John L. Ivey explains this by saying that breakfast allows you to instantly restore lost energy reserves and quickly raises blood glucose levels after sleep to normal. In addition, it replenishes glycogen stores in muscles and liver cells, which has a positive effect on performance.

A balanced breakfast provides a person with enough carbohydrates to increase their physical activity and endurance throughout the day.

In addition, the scientist adds, the morning meal instantly reduces the level of cortisol in the blood – a hormone involved in the development of stress reactions, the concentration of which rises just in the morning due to the body’s need to maintain metabolism throughout the night.

Breakfast according to Ivy also has a positive effect on the secretion of gastrointestinal hormones, some of which regulate appetite. If you eat a heavy meal in the morning, then the feeling of fullness will persist for a relatively long time, and a person will eat less during the day. Thus, Ivy sees breakfast as a tool for maintaining or losing weight. According to the statistics cited by the scientist, 78% of people whose diet is considered successful (that is, a person has lost more than 10% of weight and retained a new weight for at least two years), regularly ate food in the morning. Interestingly, people who ate breakfast, on average, lost 50% more weight than those who did not eat breakfast, but consumed the same number of calories throughout the day.

This applies to both adults and children. According to a study cited by experts from the University of Milan, among 14,000 American children aged nine to 14 who refused breakfast, 26.4% of boys and 25.3% of girls were overweight.

Finally, in adults, not eating breakfast can lead to chronic illness. In 2013, Harvard scientists published their study : adults who skip their morning meal have a 27% higher risk of heart disease than those who eat regularly. Another curious detail has emerged: those who regularly gorge themselves at night are at even greater risk. They are 55% more likely to develop cardiovascular disease than those who do not eat before bed.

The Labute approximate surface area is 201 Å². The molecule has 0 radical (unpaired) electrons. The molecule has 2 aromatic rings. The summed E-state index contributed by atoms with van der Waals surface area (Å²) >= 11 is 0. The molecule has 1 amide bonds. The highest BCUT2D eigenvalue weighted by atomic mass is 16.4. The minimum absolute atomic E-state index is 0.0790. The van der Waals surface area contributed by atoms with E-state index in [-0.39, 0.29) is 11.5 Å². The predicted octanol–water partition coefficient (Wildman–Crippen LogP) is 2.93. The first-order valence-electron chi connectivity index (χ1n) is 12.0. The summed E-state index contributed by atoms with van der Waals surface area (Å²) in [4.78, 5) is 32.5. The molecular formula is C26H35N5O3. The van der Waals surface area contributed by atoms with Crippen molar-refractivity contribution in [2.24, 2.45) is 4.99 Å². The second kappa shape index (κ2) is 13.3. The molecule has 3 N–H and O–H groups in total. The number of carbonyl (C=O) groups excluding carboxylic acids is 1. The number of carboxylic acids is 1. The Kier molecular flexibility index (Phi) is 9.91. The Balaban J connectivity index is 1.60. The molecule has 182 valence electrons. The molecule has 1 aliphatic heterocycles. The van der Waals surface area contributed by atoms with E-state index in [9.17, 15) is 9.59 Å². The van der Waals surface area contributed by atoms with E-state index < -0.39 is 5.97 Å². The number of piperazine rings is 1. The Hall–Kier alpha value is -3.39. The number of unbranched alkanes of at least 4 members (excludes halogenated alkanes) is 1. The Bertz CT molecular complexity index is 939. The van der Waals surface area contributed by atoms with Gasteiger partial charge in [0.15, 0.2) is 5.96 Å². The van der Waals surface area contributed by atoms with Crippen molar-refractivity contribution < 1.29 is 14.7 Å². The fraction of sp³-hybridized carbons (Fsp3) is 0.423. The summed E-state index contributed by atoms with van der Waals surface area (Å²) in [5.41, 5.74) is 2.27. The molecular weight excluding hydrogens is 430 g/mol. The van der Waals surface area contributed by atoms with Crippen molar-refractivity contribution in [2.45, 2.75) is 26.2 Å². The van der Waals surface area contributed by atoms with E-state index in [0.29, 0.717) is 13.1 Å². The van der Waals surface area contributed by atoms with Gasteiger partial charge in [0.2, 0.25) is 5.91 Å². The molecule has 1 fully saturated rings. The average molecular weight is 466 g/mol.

Can these studies be trusted?

Last May, Indiana University School of Medicine pediatrics professor Aaron Carroll wrote a column for The New York Times in which he questioned conventional wisdom about the benefits of breakfast and was skeptical about the research findings. Carroll himself does not eat until about noon, limiting himself to a cup of coffee. This is not a diet, just at 7:30 in the morning, when the professor leaves for work, he does not feel hungry and does not see any need to force himself to have breakfast. At the same time, he does not complain about feeling unwell.

As an example, the scientist cites just the very study of Harvard specialists, in which, in his opinion, the correct data are given, but the cause-and-effect relationships are violated. That is, there is no evidence that it is breakfast that can reduce the likelihood of cardiovascular diseases.

Most scientists or nutritionists who talk about the almost magical power of breakfast limit themselves to observational studies . There is nothing wrong with this, but you need to remember that, firstly, they may not take into account certain external factors, and secondly, the morning meal itself is not a constant. This is not a drug that should have a clear clinical effect.

Roughly speaking, it is important not only whether a person has breakfast or not, but also what exactly he eats in the morning and throughout the day.

If he eats a huge burger right after waking up, then it is unlikely that this will have a positive effect on his health, and one does not even need to conduct research to prove it.

As for other factors, researchers can often omit or present as auxiliary, but not influencing the results and conclusions of statistics, such parameters as social status, daily routine, the presence or absence of bad habits, genetic predisposition and much more.

It is logical to assume that children from wealthier families eat better and more often than those who grow up in a disadvantaged environment. This was confirmed by employees of the University of Florida, who analyzed 85 scientific papers, and found that children who eat breakfast regularly, in general, lead a healthier lifestyle.

It is also important that many popular studies are generally of dubious scientific value. As an example, Aaron Carroll cites a cereal benefit publication funded by breakfast cereal maker Kellogg, as well as similar work commissioned by a PepsiCo division. It is easy to assume that the conclusions are made exclusively in favor of morning meals.

In 2013, an article was published in the American Journal of Clinical Nutrition that analyzed popular publications related to the benefits of breakfast. The authors of this work concluded that the more material appears on the benefits of morning meals, the more people believe in the magic power of breakfast, while the quality of the evidence used remains the same. However, many of these publications suffer from flawed methodology, erroneous conclusions, or simply based on misinterpreted data.

PS: Information from the MEL website

Salad and Go Healthy Fast Food Drive-Thru Salad Restaurant Tour

Healthier Drive-Thru Meals